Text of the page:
- January 1, 2013
“Pulaki z Wilni” – At Home in Vilnius?
A cross-section of Polish society in Lithuania can be seen not only at concerts of the Polish Folk Song and Dance Ensemble “Wilia”, but also on the internet. On the internet one may encounter so popular, and so “Polish” – “bickering with thy neighbours”, and struggling, luckily not to death but to the first ban, about one’s being right.
It all started with a humorous website – written in Vilnius dialect, with a significant addition of Russian and Lithuanian influence – “Pulaki z Wilni” (PzW- the name is the alteration of a proper Polish into the dialect which tend to be used by Poles citizens in the Vilnius region). The authors of the facebook’s fun-page, describe their page in the following way:
“What is the main goal of the PzW? – Promotion of culture of Polish minority in Lithuania, so-called: “Wilniuki”, or “Pulaki”. PwZ show the everyday’s lives of Poles here in a humorous way, as in a distorting mirror. For whom the PzW is not? For people with no sense of humour, nor with distance for themselves, viewing the Polish minority in Lithuania from the angle of history, national quarrels etc.”.
A number of PzW’s fans has been growing constantly – currently over 2700 people “liked” the page. Among the fans of PzW, one can find, people that are well-known in Vilnius society – journalists, artists, activists, teachers. However, the teenagers constitute most of the fans. The phenomenon of the fun-page has been published in media, and even was described in academic dissertations- so far by students only.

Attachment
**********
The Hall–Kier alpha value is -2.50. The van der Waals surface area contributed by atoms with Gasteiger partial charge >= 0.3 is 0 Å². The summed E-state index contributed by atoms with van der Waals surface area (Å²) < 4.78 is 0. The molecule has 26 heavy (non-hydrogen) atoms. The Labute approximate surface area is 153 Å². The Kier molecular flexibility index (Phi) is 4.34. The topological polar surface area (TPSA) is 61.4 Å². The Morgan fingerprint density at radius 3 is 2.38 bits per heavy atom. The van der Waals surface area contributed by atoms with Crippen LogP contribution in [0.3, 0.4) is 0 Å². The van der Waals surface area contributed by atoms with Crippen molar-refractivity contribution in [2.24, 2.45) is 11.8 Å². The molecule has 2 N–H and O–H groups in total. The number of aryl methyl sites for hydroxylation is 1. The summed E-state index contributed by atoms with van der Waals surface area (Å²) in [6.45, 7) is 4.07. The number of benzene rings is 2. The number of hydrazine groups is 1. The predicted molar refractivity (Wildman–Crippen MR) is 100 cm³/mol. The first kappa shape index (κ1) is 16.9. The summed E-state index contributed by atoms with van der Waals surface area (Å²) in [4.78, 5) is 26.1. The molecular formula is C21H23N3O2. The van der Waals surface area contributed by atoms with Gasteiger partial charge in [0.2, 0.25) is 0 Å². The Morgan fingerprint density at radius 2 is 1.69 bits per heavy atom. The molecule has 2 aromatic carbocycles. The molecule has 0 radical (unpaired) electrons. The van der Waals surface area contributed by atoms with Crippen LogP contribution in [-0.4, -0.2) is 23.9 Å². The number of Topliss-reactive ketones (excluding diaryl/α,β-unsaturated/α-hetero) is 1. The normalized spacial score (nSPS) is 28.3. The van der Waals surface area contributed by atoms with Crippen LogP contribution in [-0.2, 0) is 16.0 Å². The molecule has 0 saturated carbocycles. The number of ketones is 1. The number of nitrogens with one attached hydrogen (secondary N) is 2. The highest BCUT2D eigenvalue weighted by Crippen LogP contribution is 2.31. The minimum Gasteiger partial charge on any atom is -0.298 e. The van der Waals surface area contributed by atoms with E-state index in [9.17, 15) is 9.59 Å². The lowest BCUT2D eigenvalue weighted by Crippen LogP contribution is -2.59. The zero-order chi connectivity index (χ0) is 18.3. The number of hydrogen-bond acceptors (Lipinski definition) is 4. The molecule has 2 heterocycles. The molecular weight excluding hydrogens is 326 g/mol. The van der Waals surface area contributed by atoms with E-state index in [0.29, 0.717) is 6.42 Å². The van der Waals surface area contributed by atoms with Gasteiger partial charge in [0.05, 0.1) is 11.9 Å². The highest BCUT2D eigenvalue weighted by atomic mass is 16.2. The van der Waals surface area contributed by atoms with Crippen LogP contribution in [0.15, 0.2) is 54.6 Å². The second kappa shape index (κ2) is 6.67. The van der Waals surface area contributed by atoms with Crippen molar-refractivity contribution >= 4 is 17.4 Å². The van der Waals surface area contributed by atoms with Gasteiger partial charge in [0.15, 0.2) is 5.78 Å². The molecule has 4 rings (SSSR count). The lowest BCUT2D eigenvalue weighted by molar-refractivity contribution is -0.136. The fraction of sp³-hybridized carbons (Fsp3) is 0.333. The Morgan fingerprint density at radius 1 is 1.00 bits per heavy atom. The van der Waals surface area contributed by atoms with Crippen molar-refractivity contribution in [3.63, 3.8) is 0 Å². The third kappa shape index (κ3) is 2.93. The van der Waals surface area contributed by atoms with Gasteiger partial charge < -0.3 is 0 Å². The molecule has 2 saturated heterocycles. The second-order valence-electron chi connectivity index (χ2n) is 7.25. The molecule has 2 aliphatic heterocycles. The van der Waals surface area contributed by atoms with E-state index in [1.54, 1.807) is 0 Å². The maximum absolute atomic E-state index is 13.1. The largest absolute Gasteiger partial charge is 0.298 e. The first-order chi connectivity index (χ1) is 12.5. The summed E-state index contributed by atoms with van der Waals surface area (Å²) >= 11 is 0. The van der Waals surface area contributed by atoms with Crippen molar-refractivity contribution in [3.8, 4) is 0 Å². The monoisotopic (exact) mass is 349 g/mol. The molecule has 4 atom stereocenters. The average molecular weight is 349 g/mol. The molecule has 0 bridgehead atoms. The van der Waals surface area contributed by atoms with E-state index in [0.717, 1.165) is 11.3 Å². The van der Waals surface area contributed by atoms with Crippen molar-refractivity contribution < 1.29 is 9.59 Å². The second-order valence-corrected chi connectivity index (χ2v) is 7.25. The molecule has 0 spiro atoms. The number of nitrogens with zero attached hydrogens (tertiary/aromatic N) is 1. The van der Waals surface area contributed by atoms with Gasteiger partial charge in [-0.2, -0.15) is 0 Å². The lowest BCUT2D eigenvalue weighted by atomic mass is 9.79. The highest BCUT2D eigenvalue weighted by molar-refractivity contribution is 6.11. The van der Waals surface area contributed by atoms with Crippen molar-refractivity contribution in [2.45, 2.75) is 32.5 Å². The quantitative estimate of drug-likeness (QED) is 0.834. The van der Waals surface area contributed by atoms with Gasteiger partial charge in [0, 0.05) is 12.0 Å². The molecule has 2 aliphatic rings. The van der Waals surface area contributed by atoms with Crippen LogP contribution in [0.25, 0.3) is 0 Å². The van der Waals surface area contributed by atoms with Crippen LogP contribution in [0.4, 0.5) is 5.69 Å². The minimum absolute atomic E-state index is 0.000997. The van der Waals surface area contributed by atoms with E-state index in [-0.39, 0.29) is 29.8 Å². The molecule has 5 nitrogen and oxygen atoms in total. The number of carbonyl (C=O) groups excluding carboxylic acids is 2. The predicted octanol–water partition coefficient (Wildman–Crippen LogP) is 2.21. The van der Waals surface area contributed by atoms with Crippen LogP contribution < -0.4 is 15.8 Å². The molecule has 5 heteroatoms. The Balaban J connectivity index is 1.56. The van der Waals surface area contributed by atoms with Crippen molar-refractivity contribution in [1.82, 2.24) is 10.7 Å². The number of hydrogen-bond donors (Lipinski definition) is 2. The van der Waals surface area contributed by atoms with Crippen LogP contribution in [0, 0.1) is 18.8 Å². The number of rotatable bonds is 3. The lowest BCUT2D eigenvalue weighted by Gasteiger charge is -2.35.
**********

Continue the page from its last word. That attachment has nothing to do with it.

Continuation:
Original cartoons became hallmarks of the page, the cartoons accurately comment on social life (sometimes referring to the politics), and series of “My Pulaki z Wilni, bo….”
A lot of people seem to be satisfied that they don’t have to be ashamed of their “simple speech manner” any longer, quite the opposite, they may finally feel proud to be different. Providing that the Polish highland dialect is valued and exists, why can’t the Vilnius dialect be?
However, texts from the PzW are not always pure dialect. Sometimes it’s an incredible mix of dialects, that is composed of utterances of all the users of the page. This “dialect” comprises: slang, Russian and Lithuanian expressions, and everything in it seems to be exaggerated. This may cause laughter, but is also likely to annoy.
Shortly after, the pages to oppose “Pulaki z Wilni” were hosted (obviously it’s not their primary objective). “Polacy z Wilnia” (a proper Polish version of “Pulaki z Wilni”) – currently approx. 1700 fans, also show their presence in the Vilnius region, they also put on local patriotism, nevertheless they put emphasis on a proper Polish, and strong association with the Polish culture.
On the other hand a page “U siebie w Wilnie” (At Home in Vilnius)- currently approx. 1700 fans, represents more radical point of view, they genuinely propagate uncompromising attitude towards Polish-Lithuanian issues, which in fact reveal separatist ideas, and dream (openly) to have Gediminas under the white-red flague.